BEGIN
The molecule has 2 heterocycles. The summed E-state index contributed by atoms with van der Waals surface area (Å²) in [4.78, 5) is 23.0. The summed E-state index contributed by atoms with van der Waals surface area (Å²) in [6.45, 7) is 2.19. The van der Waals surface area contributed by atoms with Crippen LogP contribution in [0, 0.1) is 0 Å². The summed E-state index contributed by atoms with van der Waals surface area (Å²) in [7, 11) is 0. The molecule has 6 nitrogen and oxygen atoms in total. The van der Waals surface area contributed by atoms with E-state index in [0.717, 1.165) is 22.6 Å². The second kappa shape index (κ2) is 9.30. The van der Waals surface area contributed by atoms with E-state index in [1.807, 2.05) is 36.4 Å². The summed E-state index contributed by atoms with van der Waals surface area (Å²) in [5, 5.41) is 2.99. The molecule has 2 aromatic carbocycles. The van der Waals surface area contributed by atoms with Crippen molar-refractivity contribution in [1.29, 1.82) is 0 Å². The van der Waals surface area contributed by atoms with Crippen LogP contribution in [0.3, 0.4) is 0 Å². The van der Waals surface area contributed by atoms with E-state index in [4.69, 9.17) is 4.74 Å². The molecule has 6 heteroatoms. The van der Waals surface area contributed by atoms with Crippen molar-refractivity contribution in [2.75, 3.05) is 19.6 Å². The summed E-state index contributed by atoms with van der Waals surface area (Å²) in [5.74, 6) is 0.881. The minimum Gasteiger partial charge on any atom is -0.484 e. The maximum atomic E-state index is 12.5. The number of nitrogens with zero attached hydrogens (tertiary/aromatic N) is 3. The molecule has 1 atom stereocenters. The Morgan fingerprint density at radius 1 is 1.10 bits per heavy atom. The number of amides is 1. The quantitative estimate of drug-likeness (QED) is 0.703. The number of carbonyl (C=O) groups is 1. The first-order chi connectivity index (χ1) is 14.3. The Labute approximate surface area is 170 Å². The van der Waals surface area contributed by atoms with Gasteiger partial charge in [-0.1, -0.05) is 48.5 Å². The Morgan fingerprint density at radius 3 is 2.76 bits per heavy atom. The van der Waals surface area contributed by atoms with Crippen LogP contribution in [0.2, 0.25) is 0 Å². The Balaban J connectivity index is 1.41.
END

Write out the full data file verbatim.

The molecule has 2 heterocycles. The summed E-state index contributed by atoms with van der Waals surface area (Å²) in [4.78, 5) is 23.0. The summed E-state index contributed by atoms with van der Waals surface area (Å²) in [6.45, 7) is 2.19. The van der Waals surface area contributed by atoms with Crippen LogP contribution in [0, 0.1) is 0 Å². The summed E-state index contributed by atoms with van der Waals surface area (Å²) in [7, 11) is 0. The molecule has 6 nitrogen and oxygen atoms in total. The van der Waals surface area contributed by atoms with E-state index in [0.717, 1.165) is 22.6 Å². The second kappa shape index (κ2) is 9.30. The van der Waals surface area contributed by atoms with E-state index in [1.807, 2.05) is 36.4 Å². The summed E-state index contributed by atoms with van der Waals surface area (Å²) in [5, 5.41) is 2.99. The molecule has 2 aromatic carbocycles. The van der Waals surface area contributed by atoms with Crippen molar-refractivity contribution in [1.29, 1.82) is 0 Å². The van der Waals surface area contributed by atoms with Crippen LogP contribution in [0.3, 0.4) is 0 Å². The van der Waals surface area contributed by atoms with E-state index in [4.69, 9.17) is 4.74 Å². The molecule has 6 heteroatoms. The van der Waals surface area contributed by atoms with Crippen molar-refractivity contribution in [2.75, 3.05) is 19.6 Å². The summed E-state index contributed by atoms with van der Waals surface area (Å²) in [5.74, 6) is 0.881. The minimum Gasteiger partial charge on any atom is -0.484 e. The maximum atomic E-state index is 12.5. The number of nitrogens with zero attached hydrogens (tertiary/aromatic N) is 3. The molecule has 1 atom stereocenters. The Morgan fingerprint density at radius 1 is 1.10 bits per heavy atom. The number of amides is 1. The quantitative estimate of drug-likeness (QED) is 0.703. The number of carbonyl (C=O) groups is 1. The first-order chi connectivity index (χ1) is 14.3. The Labute approximate surface area is 170 Å². The van der Waals surface area contributed by atoms with Gasteiger partial charge in [-0.1, -0.05) is 48.5 Å². The Morgan fingerprint density at radius 3 is 2.76 bits per heavy atom. The van der Waals surface area contributed by atoms with Crippen LogP contribution in [0.2, 0.25) is 0 Å². The Balaban J connectivity index is 1.41.